Four DePauw staff members, busy with their jobs and running after their children, come together on Friday afternoons surrounded by power tools, saw dust, and workshop tables to practice for their band, LegendPuncher, in Professor Dan Gurnon’s garage.
Professors of Chemistry and Biochemistry, Richard Martoglio and Dan Gurnon, Professor of Communications and Theater Jonathan Nichols-Pethnick, and Assistant Director of Spirituality, Service, and Social Justice Matt Cummings comprise the band LegendPuncher, a name that Martoglio received from an online title generator.
The idea for the band came organically. Martoglio, who plays guitar and sings, hosts a rock ‘n roll Winter Term in which students must create their own band and perform live at the end of the course. Nichols-Pethnick, taking interest in the course, decided to join in by playing the drums, and the two professors began performing with students for Winter Term. Not late after, Cummings joined as bassist, followed by Gurnon on electric guitar, who had the space at his home for the group to practice at.
“They had nowhere to practice. They needed me, and I knew it,” Gurnon said jokingly. “I had them right where I wanted them.”
As they progress, the group attempts to do gigs at least four times a year and they increase their practice time as performances come closer. Otherwise, they try to meet up every Friday at 4 p.m. for an hour to practice until life’s responsibilities surface again.
The band takes a different approach to the songs that they pick to perform, and they tend to stick to two criteria: “easy to play and loud” Cummings said. However, the band most notably chooses to focus on playing covers of covers, even though Martoglio states that this genre wasn’t their intention in the beginning.
“The nice thing about doing a cover of a cover is that it’s a song that people will recognize and they really like and it’s a good song but it’s different,” Gurnon said. “There’s something new there.”
“In many ways, our lives are the opposite of the songs that we play. Cause we’re playing all of this stuff you know from punk, alternatives, and it’s just rock and roll,” Gurnon said. “And you look at the lives of the people that were in the bands that we’re covering and they were a mess. And we have white picket fences and kids.”
Martoglio remarked that the main inspiration for their music choice was alternative, edgy, rock ‘n roll bands from the 90s. “We started with underground rock ‘n roll bands like Dinosaur Jr. and The Replacements,” Martoglio said, “And then we moved into other things like Wilco and The Clash.”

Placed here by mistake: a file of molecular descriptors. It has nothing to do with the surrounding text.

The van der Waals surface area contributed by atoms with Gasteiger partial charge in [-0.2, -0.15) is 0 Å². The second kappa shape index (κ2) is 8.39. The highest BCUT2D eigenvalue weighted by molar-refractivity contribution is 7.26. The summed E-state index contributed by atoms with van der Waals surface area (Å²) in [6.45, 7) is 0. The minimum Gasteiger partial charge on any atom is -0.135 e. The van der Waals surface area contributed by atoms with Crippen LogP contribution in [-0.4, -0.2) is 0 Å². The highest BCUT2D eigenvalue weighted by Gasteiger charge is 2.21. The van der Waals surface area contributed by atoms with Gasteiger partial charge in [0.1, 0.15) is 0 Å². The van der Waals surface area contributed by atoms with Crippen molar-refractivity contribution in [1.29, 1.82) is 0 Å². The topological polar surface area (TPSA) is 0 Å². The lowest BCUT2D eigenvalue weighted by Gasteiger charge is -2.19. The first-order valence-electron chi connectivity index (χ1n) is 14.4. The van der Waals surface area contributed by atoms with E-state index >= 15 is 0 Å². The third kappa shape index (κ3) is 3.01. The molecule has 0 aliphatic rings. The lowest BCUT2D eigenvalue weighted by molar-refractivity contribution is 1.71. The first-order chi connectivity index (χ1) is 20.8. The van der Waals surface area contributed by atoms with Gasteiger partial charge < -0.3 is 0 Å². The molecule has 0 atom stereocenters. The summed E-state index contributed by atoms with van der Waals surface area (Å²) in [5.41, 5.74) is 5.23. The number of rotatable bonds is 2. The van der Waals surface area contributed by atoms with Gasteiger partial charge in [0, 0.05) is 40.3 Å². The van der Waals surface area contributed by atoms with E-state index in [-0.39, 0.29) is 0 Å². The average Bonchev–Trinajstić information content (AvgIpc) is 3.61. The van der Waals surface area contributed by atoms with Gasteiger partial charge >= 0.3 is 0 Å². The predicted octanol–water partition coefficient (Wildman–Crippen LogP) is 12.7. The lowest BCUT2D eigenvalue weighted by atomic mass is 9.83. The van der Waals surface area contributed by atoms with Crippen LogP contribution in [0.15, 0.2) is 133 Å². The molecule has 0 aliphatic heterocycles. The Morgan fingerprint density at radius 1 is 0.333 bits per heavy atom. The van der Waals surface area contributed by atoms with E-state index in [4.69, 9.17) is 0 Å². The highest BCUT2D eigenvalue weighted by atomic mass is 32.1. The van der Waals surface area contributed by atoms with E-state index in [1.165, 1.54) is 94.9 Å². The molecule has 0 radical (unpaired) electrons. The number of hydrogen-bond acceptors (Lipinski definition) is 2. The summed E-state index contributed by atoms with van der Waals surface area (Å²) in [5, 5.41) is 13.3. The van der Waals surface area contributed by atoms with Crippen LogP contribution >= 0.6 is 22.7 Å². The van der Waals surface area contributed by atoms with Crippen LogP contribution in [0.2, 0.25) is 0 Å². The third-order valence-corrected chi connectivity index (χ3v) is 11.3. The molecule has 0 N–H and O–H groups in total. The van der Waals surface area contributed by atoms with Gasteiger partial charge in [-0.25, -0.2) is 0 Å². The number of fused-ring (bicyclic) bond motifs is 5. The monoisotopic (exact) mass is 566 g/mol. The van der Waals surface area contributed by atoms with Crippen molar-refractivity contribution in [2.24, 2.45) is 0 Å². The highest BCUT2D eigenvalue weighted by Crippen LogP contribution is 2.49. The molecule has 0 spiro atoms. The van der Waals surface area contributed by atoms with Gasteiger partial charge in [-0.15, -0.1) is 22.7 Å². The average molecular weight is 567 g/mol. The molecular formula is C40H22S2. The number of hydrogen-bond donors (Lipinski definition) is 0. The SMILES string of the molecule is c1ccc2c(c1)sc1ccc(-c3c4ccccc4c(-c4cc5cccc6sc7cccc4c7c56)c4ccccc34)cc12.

For the members, music and performing are ways to escape reality, even if just for a moment. “I go home at night and I always say to my wife, ‘I’m going to be down in the basement for twenty minutes, no more’,” Nichols-Pethnick said, “‘I’m not gonna make that much noise but I’m going to play for a while.’ It just relaxes me in a weird way, and it always has.”
Nichols-Pethnick, Gurnon, and Cummings have been playing music since childhood, and Martoglio has been playing guitar for the last twenty-five years. Nichols-Pethnick admitted to throwing rock concerts at his house as a child, and Gurnon stated that he used to cut holes in white t-shirts with Kiss records playing at full blast.
The band has brought the music experience full circle for the members. “Some of these songs actually meant something to us twenty years ago,” Cummings said. “Just being able to relive what good music is. It moves us all.”
While music has always been a large part of the individual members of LegendPuncher’s lives, it has been their time in a liberal arts setting that has strengthened their beliefs in the ability of others to be versatile and sophisticated.
Gurnon, coming from a science background, believes that people are happiest when they’re more productive and have outlets. “I think that it’s part of being a happy and successful human being to actually go after the things that you really get excited about, even if it’s really for no other apparent reason than recreation,” Gurnon said. “You don’t know what your brain is doing in the background when you’re happy.”
Cummings believes that connecting different fields in life helps to join others together by strengthening personal relationships. “We’re more of an individualized community now. What does music do? Well, for starters, this is social capital,” Cummings said. “When we play, what’s happening? People are coming out to see us and connecting.”
Nichols-Pethnick believes fully that his involvement in the liberal arts has artistically combined the different aspects of his personal character as well as the other members’. “Even though I wasn’t the product of a liberal arts education, I really buy into this idea that people are complicated and multifaceted,” Nichols-Pethnick said. “I feel like this is just another example of people bringing different parts of their life together to make something different.”